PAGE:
"From roads and bridges, to water systems and environmental cleanups, the Bipartisan Infrastructure Bill is making historic, overdue investments in Maine," said U.S. Senators Susan Collins and Angus King. "Long a challenge for the Brooksville community, the acidic drainage from the Callahan Mine poses a threat to the health of Hancock County residents and to the Penobscot Bay. Thanks to this major funding and the hard work of the town, we can accelerate the remediation of the Callahan Mine – keeping Maine people safe, protecting our environment, and making a significant investment in Brooksville. This is just the beginning of the investments coming from the Bipartisan Infrastructure Bill, and we look forward to seeing continued benefits for our state."
"This new Superfund investment to clean up the Callahan Mine Site is good news for Brooksville and Hancock County. By continuing the EPA's work with the State of Maine, this funding will help clean up the mine site and protect the community around it from polluted discharges," said U.S. Congressman Jared Golden. "This project was funded by the Bipartisan Infrastructure Law, which I was proud to help pass. I'm glad to see this and other projects funded by this law get underway across Maine."
EPA is committed to carrying out this work in line with President Biden's Justice40 Initiative by advancing environmental justice and incorporating equity considerations into all aspects of the Superfund cleanup process. This will help ensure that historic and ongoing impacts of contamination on overburdened communities are fully considered and addressed.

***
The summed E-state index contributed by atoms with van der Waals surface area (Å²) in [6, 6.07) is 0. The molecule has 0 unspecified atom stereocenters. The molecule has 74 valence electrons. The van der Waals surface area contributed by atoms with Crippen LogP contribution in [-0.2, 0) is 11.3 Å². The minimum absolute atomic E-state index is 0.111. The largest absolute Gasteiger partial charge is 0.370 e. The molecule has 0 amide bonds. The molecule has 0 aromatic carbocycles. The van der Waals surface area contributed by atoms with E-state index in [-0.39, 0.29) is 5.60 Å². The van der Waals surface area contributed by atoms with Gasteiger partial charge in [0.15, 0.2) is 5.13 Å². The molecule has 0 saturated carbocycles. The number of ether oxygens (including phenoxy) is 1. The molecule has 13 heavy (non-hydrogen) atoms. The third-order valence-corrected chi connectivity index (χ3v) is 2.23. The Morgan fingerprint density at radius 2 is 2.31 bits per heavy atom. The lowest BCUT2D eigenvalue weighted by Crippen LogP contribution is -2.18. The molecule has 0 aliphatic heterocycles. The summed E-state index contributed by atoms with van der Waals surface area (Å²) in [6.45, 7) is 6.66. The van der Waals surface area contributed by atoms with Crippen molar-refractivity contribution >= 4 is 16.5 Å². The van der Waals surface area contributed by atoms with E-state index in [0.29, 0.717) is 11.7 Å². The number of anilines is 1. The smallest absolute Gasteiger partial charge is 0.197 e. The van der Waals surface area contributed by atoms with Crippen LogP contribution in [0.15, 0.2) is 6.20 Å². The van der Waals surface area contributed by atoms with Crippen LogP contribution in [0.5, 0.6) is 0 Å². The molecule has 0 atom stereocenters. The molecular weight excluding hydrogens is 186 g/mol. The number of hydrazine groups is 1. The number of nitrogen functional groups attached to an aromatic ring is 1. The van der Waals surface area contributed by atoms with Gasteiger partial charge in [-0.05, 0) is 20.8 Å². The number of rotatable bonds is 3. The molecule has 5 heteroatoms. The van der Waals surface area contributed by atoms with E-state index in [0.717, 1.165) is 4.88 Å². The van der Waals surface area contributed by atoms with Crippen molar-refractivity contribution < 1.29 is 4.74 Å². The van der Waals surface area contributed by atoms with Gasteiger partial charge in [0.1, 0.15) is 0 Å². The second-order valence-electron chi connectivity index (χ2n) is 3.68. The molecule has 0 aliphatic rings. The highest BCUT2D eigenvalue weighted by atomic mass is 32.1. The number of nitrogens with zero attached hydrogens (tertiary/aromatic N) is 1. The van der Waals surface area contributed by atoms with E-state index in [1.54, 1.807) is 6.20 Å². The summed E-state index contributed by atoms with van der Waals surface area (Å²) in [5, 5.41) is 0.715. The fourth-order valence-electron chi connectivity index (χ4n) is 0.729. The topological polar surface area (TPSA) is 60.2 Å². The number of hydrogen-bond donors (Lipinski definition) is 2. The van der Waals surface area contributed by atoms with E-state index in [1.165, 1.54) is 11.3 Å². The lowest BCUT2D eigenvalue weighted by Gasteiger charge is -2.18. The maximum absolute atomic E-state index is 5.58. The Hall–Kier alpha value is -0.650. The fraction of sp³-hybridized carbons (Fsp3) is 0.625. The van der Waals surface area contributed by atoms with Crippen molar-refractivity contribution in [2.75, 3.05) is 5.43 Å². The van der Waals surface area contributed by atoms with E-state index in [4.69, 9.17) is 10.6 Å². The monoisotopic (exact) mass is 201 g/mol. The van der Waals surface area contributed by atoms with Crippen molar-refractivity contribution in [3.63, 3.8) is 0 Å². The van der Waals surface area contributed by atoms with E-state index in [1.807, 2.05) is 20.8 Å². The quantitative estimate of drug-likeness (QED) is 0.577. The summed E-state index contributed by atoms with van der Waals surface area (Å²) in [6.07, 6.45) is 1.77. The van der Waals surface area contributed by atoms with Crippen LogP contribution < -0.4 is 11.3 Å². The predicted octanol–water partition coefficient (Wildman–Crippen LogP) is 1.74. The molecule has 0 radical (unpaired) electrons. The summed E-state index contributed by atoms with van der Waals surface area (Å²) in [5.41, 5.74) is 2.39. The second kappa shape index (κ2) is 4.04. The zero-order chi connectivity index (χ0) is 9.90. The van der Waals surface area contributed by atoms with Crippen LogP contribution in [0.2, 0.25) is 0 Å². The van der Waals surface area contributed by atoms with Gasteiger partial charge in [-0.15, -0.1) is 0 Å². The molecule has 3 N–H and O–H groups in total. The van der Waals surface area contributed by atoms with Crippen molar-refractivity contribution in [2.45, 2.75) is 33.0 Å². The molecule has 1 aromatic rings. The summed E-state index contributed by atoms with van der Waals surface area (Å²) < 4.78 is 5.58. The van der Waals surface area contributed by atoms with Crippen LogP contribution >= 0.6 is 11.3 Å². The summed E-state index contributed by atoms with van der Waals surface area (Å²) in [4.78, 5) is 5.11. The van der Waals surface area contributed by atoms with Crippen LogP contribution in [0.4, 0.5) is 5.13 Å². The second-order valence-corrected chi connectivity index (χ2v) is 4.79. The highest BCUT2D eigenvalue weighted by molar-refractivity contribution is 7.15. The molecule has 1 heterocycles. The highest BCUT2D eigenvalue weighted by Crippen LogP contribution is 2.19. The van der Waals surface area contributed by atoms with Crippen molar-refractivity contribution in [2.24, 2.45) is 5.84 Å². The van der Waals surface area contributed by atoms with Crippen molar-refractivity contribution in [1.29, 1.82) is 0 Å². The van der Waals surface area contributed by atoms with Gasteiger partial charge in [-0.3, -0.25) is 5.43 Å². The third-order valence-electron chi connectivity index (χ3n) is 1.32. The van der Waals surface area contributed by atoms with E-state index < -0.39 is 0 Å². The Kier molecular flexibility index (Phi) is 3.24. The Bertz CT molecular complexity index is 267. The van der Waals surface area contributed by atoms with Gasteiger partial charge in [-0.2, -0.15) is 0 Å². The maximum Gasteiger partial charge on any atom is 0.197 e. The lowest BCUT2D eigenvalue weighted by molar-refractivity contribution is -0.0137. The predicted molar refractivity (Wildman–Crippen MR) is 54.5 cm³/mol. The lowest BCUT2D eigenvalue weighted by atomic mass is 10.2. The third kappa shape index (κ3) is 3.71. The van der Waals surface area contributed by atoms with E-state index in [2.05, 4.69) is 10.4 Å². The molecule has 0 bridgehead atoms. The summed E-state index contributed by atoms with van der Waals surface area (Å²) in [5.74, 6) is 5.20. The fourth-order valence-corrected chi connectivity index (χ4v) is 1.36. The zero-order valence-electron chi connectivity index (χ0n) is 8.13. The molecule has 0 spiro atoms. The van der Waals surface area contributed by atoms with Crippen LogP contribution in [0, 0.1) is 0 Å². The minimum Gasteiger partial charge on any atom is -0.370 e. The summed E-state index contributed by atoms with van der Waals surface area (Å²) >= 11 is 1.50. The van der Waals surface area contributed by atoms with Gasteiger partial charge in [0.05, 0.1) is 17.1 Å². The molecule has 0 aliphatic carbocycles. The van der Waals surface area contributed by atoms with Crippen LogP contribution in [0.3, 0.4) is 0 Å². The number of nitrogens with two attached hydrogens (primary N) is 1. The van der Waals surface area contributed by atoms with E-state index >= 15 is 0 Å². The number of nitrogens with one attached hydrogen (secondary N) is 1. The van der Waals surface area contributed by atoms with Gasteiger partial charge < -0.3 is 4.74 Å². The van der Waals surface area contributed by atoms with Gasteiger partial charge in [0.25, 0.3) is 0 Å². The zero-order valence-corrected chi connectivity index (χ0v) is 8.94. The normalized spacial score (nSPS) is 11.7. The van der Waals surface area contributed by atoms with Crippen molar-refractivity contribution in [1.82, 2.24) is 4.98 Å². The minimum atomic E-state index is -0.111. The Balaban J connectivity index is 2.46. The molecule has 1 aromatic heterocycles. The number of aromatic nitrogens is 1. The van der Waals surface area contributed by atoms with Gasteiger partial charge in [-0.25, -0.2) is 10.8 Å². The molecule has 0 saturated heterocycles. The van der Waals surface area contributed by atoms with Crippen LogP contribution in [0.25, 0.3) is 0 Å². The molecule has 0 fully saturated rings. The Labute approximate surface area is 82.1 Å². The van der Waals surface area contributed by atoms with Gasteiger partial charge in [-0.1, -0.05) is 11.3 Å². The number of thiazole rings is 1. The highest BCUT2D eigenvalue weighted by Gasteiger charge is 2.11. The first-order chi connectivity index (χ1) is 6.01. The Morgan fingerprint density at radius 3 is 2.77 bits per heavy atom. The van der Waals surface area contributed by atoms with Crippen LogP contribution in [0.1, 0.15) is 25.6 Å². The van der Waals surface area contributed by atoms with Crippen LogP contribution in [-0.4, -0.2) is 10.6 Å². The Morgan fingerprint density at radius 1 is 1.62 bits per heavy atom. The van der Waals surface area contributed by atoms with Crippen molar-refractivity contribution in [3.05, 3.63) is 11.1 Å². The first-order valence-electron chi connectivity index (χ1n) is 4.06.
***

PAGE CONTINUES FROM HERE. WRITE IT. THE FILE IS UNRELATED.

EPA is finalizing cleanup plans and preparing funding mechanisms to get construction work started as soon as possible. More information about funding for backlogged sites and accelerated cleanup sites will be available in the coming weeks.
In 1980, the Comprehensive Environmental Response, Compensation and Liability Act, known as Superfund, was passed. The novel law gave EPA the authority and funds to hold polluters accountable for cleaning up the most contaminated sites across the country. When no viable responsible party is found or cannot afford the cleanup, funds appropriated by Congress are used. A tax on chemical and petroleum industries provided funds to the Superfund Trust fund for Superfund cleanups up until 1995. The Bipartisan Infrastructure Law reinstates the chemical excise taxes and invests an additional $3.5 billion in environmental remediation at Superfund sites, making it one of the largest investments in American history to address the legacy pollution that harms the public health of communities and neighborhoods.
The Bipartisan Infrastructure Law is a once-in-a-generation investment that will create millions of jobs modernizing our infrastructure, turn the climate crisis into an opportunity, and put us on a path to win the economic competition for the 21st century.
For more information and to see a list of the 49 sites to receive funding for new cleanup projects, please visit: https://www.epa.gov/superfund/superfund-sites-new-construction-projects-receive-bipartisan-infrastructure-law-funding
For more information about EPA's Superfund program, please visit: https://www.epa.gov/superfund